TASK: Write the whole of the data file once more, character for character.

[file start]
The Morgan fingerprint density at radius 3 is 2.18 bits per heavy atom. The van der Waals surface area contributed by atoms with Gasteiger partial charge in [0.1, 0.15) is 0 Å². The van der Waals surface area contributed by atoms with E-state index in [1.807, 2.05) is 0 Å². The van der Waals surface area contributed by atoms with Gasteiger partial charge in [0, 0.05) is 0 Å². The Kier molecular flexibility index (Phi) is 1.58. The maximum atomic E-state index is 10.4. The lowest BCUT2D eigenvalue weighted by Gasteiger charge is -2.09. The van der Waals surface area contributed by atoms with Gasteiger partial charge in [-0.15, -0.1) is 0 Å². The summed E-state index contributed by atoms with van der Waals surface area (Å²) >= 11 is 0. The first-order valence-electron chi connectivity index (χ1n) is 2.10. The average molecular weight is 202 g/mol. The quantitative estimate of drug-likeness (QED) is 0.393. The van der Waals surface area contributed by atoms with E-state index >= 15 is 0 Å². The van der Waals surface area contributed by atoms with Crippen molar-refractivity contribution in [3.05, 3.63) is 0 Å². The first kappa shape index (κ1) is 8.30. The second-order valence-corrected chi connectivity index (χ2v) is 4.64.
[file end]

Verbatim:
The Morgan fingerprint density at radius 3 is 2.18 bits per heavy atom. The van der Waals surface area contributed by atoms with Gasteiger partial charge in [0.1, 0.15) is 0 Å². The van der Waals surface area contributed by atoms with E-state index in [1.807, 2.05) is 0 Å². The van der Waals surface area contributed by atoms with Gasteiger partial charge in [0, 0.05) is 0 Å². The Kier molecular flexibility index (Phi) is 1.58. The maximum atomic E-state index is 10.4. The lowest BCUT2D eigenvalue weighted by Gasteiger charge is -2.09. The van der Waals surface area contributed by atoms with Gasteiger partial charge in [-0.15, -0.1) is 0 Å². The summed E-state index contributed by atoms with van der Waals surface area (Å²) >= 11 is 0. The first-order valence-electron chi connectivity index (χ1n) is 2.10. The average molecular weight is 202 g/mol. The quantitative estimate of drug-likeness (QED) is 0.393. The van der Waals surface area contributed by atoms with E-state index >= 15 is 0 Å². The van der Waals surface area contributed by atoms with Crippen molar-refractivity contribution in [3.05, 3.63) is 0 Å². The first kappa shape index (κ1) is 8.30. The second-order valence-corrected chi connectivity index (χ2v) is 4.64.